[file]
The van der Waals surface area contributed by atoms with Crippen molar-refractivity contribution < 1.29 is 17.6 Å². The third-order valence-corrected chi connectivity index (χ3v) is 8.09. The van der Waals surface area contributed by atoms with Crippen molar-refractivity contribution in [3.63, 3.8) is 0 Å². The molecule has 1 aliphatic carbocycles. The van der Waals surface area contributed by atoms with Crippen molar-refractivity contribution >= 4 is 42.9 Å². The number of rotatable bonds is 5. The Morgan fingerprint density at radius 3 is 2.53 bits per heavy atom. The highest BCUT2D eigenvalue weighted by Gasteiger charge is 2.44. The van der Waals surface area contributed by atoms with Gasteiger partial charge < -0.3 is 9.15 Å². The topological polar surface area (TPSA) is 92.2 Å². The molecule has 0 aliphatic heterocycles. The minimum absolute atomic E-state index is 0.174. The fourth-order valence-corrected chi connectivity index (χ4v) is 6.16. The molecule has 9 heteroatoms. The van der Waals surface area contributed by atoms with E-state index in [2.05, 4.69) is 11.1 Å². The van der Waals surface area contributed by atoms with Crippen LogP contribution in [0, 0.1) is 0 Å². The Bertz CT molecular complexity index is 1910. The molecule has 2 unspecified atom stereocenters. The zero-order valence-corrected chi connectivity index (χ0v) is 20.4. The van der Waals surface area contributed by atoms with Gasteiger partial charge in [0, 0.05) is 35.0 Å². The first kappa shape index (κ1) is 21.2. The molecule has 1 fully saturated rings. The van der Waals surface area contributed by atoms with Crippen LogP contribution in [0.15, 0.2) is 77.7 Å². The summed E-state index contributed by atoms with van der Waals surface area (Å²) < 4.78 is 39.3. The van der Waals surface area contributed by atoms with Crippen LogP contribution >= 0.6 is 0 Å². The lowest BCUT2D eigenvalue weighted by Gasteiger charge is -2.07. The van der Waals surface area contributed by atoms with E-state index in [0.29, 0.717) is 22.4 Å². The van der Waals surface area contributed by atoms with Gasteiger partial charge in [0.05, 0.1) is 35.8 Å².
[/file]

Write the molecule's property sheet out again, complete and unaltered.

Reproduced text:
The van der Waals surface area contributed by atoms with Crippen molar-refractivity contribution < 1.29 is 17.6 Å². The third-order valence-corrected chi connectivity index (χ3v) is 8.09. The van der Waals surface area contributed by atoms with Crippen molar-refractivity contribution in [3.63, 3.8) is 0 Å². The molecule has 1 aliphatic carbocycles. The van der Waals surface area contributed by atoms with Crippen molar-refractivity contribution >= 4 is 42.9 Å². The number of rotatable bonds is 5. The Morgan fingerprint density at radius 3 is 2.53 bits per heavy atom. The highest BCUT2D eigenvalue weighted by Gasteiger charge is 2.44. The van der Waals surface area contributed by atoms with Gasteiger partial charge < -0.3 is 9.15 Å². The topological polar surface area (TPSA) is 92.2 Å². The molecule has 0 aliphatic heterocycles. The minimum absolute atomic E-state index is 0.174. The fourth-order valence-corrected chi connectivity index (χ4v) is 6.16. The molecule has 9 heteroatoms. The van der Waals surface area contributed by atoms with E-state index in [2.05, 4.69) is 11.1 Å². The van der Waals surface area contributed by atoms with Crippen LogP contribution in [0, 0.1) is 0 Å². The Bertz CT molecular complexity index is 1910. The molecule has 2 unspecified atom stereocenters. The zero-order valence-corrected chi connectivity index (χ0v) is 20.4. The van der Waals surface area contributed by atoms with Gasteiger partial charge in [0, 0.05) is 35.0 Å². The first kappa shape index (κ1) is 21.2. The molecule has 1 fully saturated rings. The van der Waals surface area contributed by atoms with Crippen LogP contribution in [0.15, 0.2) is 77.7 Å². The summed E-state index contributed by atoms with van der Waals surface area (Å²) < 4.78 is 39.3. The van der Waals surface area contributed by atoms with Crippen LogP contribution >= 0.6 is 0 Å². The lowest BCUT2D eigenvalue weighted by Gasteiger charge is -2.07. The van der Waals surface area contributed by atoms with E-state index in [0.29, 0.717) is 22.4 Å². The van der Waals surface area contributed by atoms with Gasteiger partial charge in [0.05, 0.1) is 35.8 Å².